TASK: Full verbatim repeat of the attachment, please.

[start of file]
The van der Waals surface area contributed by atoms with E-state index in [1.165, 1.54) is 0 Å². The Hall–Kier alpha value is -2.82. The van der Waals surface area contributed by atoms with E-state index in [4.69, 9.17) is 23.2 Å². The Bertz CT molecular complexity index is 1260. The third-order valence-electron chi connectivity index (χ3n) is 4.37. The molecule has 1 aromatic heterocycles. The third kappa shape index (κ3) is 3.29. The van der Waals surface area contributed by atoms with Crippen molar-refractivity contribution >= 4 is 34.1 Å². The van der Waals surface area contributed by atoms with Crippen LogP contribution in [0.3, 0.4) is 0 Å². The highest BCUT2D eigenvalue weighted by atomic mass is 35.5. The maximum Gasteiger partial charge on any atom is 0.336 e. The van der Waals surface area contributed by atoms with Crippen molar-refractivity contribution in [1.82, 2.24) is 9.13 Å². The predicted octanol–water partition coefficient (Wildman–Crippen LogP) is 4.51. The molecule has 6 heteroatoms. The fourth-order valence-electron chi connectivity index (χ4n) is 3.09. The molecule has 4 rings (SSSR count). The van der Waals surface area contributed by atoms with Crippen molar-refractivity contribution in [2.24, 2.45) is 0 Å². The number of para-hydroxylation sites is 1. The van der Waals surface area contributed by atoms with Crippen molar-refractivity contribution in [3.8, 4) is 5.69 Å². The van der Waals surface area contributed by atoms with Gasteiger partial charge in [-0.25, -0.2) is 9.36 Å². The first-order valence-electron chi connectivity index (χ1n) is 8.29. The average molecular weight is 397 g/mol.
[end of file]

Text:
The van der Waals surface area contributed by atoms with E-state index in [1.165, 1.54) is 0 Å². The Hall–Kier alpha value is -2.82. The van der Waals surface area contributed by atoms with E-state index in [4.69, 9.17) is 23.2 Å². The Bertz CT molecular complexity index is 1260. The third-order valence-electron chi connectivity index (χ3n) is 4.37. The molecule has 1 aromatic heterocycles. The third kappa shape index (κ3) is 3.29. The van der Waals surface area contributed by atoms with Crippen molar-refractivity contribution >= 4 is 34.1 Å². The van der Waals surface area contributed by atoms with Crippen LogP contribution in [0.3, 0.4) is 0 Å². The highest BCUT2D eigenvalue weighted by atomic mass is 35.5. The maximum Gasteiger partial charge on any atom is 0.336 e. The van der Waals surface area contributed by atoms with Crippen molar-refractivity contribution in [1.82, 2.24) is 9.13 Å². The predicted octanol–water partition coefficient (Wildman–Crippen LogP) is 4.51. The molecule has 6 heteroatoms. The fourth-order valence-electron chi connectivity index (χ4n) is 3.09. The molecule has 4 rings (SSSR count). The van der Waals surface area contributed by atoms with Crippen molar-refractivity contribution in [2.24, 2.45) is 0 Å². The number of para-hydroxylation sites is 1. The van der Waals surface area contributed by atoms with Crippen molar-refractivity contribution in [3.8, 4) is 5.69 Å². The van der Waals surface area contributed by atoms with Gasteiger partial charge in [-0.25, -0.2) is 9.36 Å². The first-order valence-electron chi connectivity index (χ1n) is 8.29. The average molecular weight is 397 g/mol.